The morning of the marathon looked no better. We drove to the shuttle pick-up in dense fog. Once there, it began to pour. Lots of skaters were consulting with others on whether or not they were going to do the race. I had braved such terrible driving to go there, there was no way I wasn't going to try. I figured that unless they canceled the race, which they would only do for lightning, I was going to skate it.

By the time the bus got to the start line the rain had stopped, the fog lifted and there was no discernible wind. The pavement was wet but in good condition. Road improvements over the past year meant that the majority of the 26.2 miles was on smooth pavement -- no cracks or "tar snakes" to gum up wheels. Due to the wet pavement course marshalls were recommending no drafting, making what is usually a very social event one of solitude instead.

The first two miles are almost completely downhill. It felt wonderful to just tuck and go. The storm had churned up Lake Superior, which was visible to my left, angry and gray.

I had forgotten that for much of the course, skaters have to climb up and then the terrain flattens out, then climbs again. There's no coasting downhill for several miles. And then there was mile 11, a long, slow downhill, curving gently to the right.

The lake was practically in front of me as I began, sounding like an ocean in the crashing of its waves. I tucked low and began down the hill, gaining speed. Faster and faster, until I checked my watch and saw that I was going 24 mph. Cool air, crashing waves and speed=exhilaration.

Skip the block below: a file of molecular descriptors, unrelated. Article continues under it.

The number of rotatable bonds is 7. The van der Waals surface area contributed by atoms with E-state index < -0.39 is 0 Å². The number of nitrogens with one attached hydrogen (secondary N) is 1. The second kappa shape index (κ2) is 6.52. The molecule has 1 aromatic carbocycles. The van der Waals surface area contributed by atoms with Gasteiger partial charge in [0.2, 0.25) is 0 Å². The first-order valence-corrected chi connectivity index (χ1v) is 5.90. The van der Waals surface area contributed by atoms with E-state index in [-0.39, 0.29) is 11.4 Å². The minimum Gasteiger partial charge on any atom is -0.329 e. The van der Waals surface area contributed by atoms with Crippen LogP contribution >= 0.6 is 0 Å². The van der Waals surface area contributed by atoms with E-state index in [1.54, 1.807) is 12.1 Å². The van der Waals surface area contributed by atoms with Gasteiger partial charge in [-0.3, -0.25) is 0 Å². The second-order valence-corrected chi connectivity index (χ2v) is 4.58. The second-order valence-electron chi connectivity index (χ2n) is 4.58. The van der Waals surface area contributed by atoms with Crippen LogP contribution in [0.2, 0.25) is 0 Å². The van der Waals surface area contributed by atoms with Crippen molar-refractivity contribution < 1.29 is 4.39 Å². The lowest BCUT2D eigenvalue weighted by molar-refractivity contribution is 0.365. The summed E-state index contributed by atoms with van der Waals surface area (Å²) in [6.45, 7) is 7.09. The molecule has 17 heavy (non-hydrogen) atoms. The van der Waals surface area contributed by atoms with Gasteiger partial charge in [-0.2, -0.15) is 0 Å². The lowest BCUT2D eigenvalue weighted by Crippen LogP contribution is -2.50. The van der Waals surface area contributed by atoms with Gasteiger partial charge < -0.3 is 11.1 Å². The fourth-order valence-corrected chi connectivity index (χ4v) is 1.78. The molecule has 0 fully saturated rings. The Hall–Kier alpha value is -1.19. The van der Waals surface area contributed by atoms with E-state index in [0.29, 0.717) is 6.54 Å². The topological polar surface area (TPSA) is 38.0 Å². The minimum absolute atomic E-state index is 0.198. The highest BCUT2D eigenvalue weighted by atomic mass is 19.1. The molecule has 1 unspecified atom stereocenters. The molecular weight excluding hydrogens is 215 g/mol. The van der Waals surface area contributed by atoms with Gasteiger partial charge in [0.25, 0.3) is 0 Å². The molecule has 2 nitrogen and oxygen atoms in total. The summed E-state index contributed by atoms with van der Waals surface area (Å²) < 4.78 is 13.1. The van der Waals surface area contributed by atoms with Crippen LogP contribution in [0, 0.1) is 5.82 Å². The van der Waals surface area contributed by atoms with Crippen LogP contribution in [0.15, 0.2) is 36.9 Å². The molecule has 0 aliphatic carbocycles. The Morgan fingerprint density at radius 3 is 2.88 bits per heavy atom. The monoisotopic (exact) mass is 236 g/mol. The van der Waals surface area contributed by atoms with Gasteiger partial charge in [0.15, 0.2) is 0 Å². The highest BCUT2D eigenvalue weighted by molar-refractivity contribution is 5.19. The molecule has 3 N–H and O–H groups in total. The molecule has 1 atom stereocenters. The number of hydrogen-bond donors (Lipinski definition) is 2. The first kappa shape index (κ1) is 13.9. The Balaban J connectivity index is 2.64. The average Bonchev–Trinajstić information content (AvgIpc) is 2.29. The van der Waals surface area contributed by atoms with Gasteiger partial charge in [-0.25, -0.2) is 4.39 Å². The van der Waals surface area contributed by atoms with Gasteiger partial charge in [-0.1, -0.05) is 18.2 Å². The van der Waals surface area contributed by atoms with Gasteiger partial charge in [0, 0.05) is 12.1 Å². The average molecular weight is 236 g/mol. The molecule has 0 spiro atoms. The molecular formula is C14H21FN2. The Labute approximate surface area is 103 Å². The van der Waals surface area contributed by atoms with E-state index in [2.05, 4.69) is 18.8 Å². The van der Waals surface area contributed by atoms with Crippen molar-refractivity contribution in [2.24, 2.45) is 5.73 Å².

The rest of the race felt wonderful until about mile 21, when my lack of training became apparent. I felt like I was using every last bit of strength and was moving in molasses. There are a couple of big hills near the end when we get off the interstate -- a volunteer walking along the side of the race course was going faster than me. How embarrassing.

Finally, the finish line! Kristi and the girls were cheering me on and I couldn't let them down. I completed the race in 1 hr 57 minutes, beating my goal of 2 hours by a few minutes. It was such a wonderful feeling, knowing I had made it through the sludge of the last few miles to finish with gusto.

I've already signed up for next year's marathon. This time, I'm going to train for it.

Just minutes after finishing. So great to see my cheer team at the end (including the one behind the camera).

Sunday, September 17, 2017

Our Dog the Celebrity

I don't mean to brag, but it turns out our dog Beauty is a celebrity.

There's a certain place we go where she is greeted by name the minute we walk in the door. Staff stop to pet her, and they can barely contain themselves taking turns to give her treats.

That place is Walgreen's.